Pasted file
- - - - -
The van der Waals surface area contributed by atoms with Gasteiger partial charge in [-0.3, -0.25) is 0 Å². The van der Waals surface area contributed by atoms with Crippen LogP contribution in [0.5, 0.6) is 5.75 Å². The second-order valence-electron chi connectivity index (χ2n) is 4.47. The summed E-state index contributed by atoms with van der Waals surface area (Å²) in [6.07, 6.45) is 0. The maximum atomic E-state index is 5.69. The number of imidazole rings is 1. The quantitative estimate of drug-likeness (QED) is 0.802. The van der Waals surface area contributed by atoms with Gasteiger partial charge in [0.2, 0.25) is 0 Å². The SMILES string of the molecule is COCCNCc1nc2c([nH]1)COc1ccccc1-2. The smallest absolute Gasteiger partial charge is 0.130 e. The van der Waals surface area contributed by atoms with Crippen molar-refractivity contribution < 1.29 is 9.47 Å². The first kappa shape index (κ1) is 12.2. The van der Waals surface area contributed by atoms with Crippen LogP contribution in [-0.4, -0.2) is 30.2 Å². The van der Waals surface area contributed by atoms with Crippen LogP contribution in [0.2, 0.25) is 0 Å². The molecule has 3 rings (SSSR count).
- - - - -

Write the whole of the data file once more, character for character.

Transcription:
The van der Waals surface area contributed by atoms with Gasteiger partial charge in [-0.3, -0.25) is 0 Å². The van der Waals surface area contributed by atoms with Crippen LogP contribution in [0.5, 0.6) is 5.75 Å². The second-order valence-electron chi connectivity index (χ2n) is 4.47. The summed E-state index contributed by atoms with van der Waals surface area (Å²) in [6.07, 6.45) is 0. The maximum atomic E-state index is 5.69. The number of imidazole rings is 1. The quantitative estimate of drug-likeness (QED) is 0.802. The van der Waals surface area contributed by atoms with Gasteiger partial charge in [0.2, 0.25) is 0 Å². The SMILES string of the molecule is COCCNCc1nc2c([nH]1)COc1ccccc1-2. The smallest absolute Gasteiger partial charge is 0.130 e. The van der Waals surface area contributed by atoms with Crippen molar-refractivity contribution < 1.29 is 9.47 Å². The first kappa shape index (κ1) is 12.2. The van der Waals surface area contributed by atoms with Crippen LogP contribution in [-0.4, -0.2) is 30.2 Å². The van der Waals surface area contributed by atoms with Crippen LogP contribution in [0.2, 0.25) is 0 Å². The molecule has 3 rings (SSSR count).